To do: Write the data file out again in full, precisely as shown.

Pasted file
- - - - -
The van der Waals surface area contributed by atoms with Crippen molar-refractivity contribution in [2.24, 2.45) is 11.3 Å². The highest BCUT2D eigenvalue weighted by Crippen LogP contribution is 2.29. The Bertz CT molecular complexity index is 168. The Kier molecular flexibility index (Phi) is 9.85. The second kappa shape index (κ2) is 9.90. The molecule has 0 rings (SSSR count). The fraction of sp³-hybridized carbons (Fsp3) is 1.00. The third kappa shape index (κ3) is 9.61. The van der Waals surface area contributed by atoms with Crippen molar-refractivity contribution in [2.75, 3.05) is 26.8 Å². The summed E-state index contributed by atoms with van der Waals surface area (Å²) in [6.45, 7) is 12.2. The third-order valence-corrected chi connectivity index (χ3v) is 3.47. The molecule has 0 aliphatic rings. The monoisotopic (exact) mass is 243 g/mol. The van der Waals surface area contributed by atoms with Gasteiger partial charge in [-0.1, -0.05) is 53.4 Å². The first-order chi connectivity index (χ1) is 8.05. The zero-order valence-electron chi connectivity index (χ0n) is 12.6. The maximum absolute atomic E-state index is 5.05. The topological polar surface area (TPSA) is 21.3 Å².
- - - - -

The van der Waals surface area contributed by atoms with Crippen molar-refractivity contribution in [2.24, 2.45) is 11.3 Å². The highest BCUT2D eigenvalue weighted by Crippen LogP contribution is 2.29. The Bertz CT molecular complexity index is 168. The Kier molecular flexibility index (Phi) is 9.85. The second kappa shape index (κ2) is 9.90. The molecule has 0 rings (SSSR count). The fraction of sp³-hybridized carbons (Fsp3) is 1.00. The third kappa shape index (κ3) is 9.61. The van der Waals surface area contributed by atoms with Crippen molar-refractivity contribution in [2.75, 3.05) is 26.8 Å². The summed E-state index contributed by atoms with van der Waals surface area (Å²) in [6.45, 7) is 12.2. The third-order valence-corrected chi connectivity index (χ3v) is 3.47. The molecule has 0 aliphatic rings. The monoisotopic (exact) mass is 243 g/mol. The van der Waals surface area contributed by atoms with Gasteiger partial charge in [-0.1, -0.05) is 53.4 Å². The first-order chi connectivity index (χ1) is 8.05. The zero-order valence-electron chi connectivity index (χ0n) is 12.6. The maximum absolute atomic E-state index is 5.05. The topological polar surface area (TPSA) is 21.3 Å².